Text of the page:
On September 18, 1999 my partner and I were married the way couples of our socio-cultural-economic-geographic background often are: by a minister, in a downtown Manhattan loft, with friends and family watching and excellent food and drinks following. We exchanged rings and said our vows as the sun set. We danced a lot. The photographer used both color and black-and-white film and told us to refresh our lipstick during family pictures.
There was nothing legally enforceable about our marriage contract, of course, but it was a great party and importantly, gave us the feeling that we'd joined the community of married people. For us, that mattered. It matters even more now that we have a daughter, who, though she's not yet four, is dreamily curious about weddings, rings, families, true love.
"So you married Mom, and then you had me," she says. "Because you love each other." "That's right," I say.
Does it really have to be any more complicated than that?
According to the New York Court of Appeals and all those other slowpoke courts and legislatures nationwide save for Massachusetts: yes it does. Reading the coverage of yesterday's Appeals Court decision I'm certainly disappointed but I'm also mystified:
What's with the It's been this way for so many years argument? George Pataki defends the ruling by pointing out that marriage between a man and a woman has been the law of New York "for more than 200 years." Would he have cited legal precedent when it was time to grant women or people of color the vote?
A specious variant comes from the spokesman for the New York State Catholic Conference: "Marriage predates American history, even recorded history . . . " So does public nakedness, polygamy, polytheism and the eating of raw meat and twigs.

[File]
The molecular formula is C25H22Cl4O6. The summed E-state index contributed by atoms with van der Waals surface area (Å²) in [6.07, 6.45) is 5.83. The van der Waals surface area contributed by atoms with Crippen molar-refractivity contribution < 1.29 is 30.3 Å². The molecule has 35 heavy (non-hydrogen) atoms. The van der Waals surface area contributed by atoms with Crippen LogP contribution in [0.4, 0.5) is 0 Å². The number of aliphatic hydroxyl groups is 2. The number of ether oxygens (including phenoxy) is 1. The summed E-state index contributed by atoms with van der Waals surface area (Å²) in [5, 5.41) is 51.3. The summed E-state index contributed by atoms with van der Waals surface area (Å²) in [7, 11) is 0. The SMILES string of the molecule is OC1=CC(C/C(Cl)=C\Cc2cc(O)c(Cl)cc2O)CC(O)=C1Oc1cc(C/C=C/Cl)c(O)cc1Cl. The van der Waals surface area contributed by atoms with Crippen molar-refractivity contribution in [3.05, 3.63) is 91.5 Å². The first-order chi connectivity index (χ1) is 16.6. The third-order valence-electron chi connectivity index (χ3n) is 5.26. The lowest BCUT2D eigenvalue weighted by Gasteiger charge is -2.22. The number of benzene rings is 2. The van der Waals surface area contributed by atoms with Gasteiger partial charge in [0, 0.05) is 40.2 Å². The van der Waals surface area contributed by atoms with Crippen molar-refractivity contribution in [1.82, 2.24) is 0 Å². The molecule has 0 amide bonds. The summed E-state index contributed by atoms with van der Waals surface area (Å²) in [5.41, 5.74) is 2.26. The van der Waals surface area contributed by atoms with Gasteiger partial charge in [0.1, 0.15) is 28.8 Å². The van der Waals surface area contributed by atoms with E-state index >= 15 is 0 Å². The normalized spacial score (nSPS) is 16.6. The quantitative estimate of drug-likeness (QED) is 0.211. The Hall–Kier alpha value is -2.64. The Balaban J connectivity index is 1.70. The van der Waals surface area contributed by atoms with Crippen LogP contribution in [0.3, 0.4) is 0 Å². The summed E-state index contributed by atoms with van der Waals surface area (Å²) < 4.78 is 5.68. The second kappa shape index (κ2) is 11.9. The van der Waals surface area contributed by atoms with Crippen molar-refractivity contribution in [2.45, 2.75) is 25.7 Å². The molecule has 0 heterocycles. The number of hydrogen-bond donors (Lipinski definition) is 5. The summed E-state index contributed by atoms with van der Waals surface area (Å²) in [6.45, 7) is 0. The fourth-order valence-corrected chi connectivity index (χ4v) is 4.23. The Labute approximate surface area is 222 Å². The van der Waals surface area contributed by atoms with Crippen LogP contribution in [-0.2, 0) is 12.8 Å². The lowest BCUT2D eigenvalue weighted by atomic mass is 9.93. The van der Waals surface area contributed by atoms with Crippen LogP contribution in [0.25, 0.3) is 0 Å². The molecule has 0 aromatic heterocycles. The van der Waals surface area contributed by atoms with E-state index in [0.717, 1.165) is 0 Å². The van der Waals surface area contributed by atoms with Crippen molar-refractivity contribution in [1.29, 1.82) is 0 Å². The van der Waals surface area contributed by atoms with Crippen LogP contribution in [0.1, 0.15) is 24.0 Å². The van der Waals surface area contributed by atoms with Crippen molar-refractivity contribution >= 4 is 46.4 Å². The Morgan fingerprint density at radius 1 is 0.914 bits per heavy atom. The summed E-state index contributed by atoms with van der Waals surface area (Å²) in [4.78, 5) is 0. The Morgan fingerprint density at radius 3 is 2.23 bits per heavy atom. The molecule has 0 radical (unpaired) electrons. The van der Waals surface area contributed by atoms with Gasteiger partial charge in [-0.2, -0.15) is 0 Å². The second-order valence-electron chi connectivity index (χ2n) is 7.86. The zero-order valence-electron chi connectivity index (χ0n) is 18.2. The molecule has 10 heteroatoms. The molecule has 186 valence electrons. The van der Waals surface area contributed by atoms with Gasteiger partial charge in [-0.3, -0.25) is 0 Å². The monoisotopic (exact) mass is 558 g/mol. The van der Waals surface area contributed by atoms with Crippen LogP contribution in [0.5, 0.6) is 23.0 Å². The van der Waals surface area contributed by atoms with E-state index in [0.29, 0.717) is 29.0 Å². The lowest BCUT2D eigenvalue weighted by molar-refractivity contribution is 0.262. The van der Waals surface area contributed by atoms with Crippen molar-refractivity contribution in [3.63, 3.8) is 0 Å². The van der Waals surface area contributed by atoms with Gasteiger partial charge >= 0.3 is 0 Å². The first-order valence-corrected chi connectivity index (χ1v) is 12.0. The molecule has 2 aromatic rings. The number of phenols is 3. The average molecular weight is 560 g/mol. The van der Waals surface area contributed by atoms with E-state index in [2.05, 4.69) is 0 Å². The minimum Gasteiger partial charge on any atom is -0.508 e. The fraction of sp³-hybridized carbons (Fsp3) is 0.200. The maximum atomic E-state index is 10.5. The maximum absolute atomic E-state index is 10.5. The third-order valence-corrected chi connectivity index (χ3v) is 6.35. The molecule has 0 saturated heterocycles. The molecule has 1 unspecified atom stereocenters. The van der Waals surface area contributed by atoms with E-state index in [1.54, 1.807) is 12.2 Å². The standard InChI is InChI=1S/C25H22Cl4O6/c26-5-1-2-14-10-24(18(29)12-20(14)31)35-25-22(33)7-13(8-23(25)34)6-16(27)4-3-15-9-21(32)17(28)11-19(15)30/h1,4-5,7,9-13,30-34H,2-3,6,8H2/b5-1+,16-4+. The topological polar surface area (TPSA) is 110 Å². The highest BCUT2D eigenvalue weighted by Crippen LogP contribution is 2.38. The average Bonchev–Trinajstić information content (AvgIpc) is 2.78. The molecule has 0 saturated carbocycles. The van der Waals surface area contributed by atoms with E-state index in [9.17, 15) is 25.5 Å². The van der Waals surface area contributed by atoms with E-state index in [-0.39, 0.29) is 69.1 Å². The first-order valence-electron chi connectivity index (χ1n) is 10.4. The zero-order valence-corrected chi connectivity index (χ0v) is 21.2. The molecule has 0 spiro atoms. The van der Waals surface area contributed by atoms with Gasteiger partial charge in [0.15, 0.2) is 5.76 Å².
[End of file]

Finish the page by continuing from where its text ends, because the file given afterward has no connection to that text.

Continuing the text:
What is with the fetish of constitutional original intent? As if centuries-old thinking, which reflects contemporary mores, would automatically reflect our intentions today. I'm sure constitutional framers did their best, but they were limited by the limited imaginations and experiences of the day, from the rights of women to other minorities known and unimagined. Certainly New York City Council speaker Christine Quinn would've loosened their hairpins.
The original intent argument led the court to deduce that opposite-sex unions produce children, ergo . . . only opposite-sex individuals should couple legally? For starters, let me just say that 99% of the couples at the crowded fertility clinic where my partner and I became pregnant were heterosexual (don't tell the Catholic Church). And, well, we produced a child too. Can we get married now?
My favorite: the section of the ruling that suggests heterosexual couples need marriage to themselves as a way to shore up their own relationships. Really? Which part of my making a lifelong commitment of fidelity and stability to the love of my life threatens a heterosexual marriage? Which part of it sets a bad example to children of "broken-home" situations -- honestly? That it might occur to the child that if their parents had just married someone of the same sex this all might not have come to pass?
It might be true, by the way, that the legislature is the place to decide such laws, though courts have seemed more whimsical lately (see: George Bush named president by the Supreme Court, fall 2000). In which case I look forward to watching the case for a gay marriage law move forward through our representative state bodies toward a more positive, humane and logical conclusion than the court's yesterday. Then my partner and I will get married again, except this time our daughter gets to come.
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